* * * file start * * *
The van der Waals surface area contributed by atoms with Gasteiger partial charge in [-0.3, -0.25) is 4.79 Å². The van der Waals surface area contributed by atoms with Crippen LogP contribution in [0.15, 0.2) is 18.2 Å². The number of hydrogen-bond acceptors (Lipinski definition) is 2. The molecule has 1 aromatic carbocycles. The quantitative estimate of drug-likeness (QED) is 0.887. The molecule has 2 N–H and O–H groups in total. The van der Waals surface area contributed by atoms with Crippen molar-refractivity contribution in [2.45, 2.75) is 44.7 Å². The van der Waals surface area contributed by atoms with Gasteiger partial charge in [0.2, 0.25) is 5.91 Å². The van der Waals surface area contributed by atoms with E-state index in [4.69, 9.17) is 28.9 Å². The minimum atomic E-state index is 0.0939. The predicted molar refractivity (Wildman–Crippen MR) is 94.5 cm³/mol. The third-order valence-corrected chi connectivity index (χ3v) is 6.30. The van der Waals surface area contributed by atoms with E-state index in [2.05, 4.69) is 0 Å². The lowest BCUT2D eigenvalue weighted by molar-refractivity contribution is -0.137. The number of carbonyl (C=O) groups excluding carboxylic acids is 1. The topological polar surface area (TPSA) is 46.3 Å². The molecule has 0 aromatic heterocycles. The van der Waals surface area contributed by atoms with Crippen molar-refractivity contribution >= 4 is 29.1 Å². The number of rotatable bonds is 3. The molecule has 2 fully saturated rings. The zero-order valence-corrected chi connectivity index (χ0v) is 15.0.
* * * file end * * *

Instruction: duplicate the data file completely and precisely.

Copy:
The van der Waals surface area contributed by atoms with Gasteiger partial charge in [-0.3, -0.25) is 4.79 Å². The van der Waals surface area contributed by atoms with Crippen LogP contribution in [0.15, 0.2) is 18.2 Å². The number of hydrogen-bond acceptors (Lipinski definition) is 2. The molecule has 1 aromatic carbocycles. The quantitative estimate of drug-likeness (QED) is 0.887. The molecule has 2 N–H and O–H groups in total. The van der Waals surface area contributed by atoms with Crippen molar-refractivity contribution in [2.45, 2.75) is 44.7 Å². The van der Waals surface area contributed by atoms with Gasteiger partial charge in [0.2, 0.25) is 5.91 Å². The van der Waals surface area contributed by atoms with E-state index in [4.69, 9.17) is 28.9 Å². The minimum atomic E-state index is 0.0939. The predicted molar refractivity (Wildman–Crippen MR) is 94.5 cm³/mol. The third-order valence-corrected chi connectivity index (χ3v) is 6.30. The van der Waals surface area contributed by atoms with E-state index in [2.05, 4.69) is 0 Å². The lowest BCUT2D eigenvalue weighted by molar-refractivity contribution is -0.137. The number of carbonyl (C=O) groups excluding carboxylic acids is 1. The topological polar surface area (TPSA) is 46.3 Å². The molecule has 0 aromatic heterocycles. The van der Waals surface area contributed by atoms with Crippen molar-refractivity contribution >= 4 is 29.1 Å². The number of rotatable bonds is 3. The molecule has 2 fully saturated rings. The zero-order valence-corrected chi connectivity index (χ0v) is 15.0.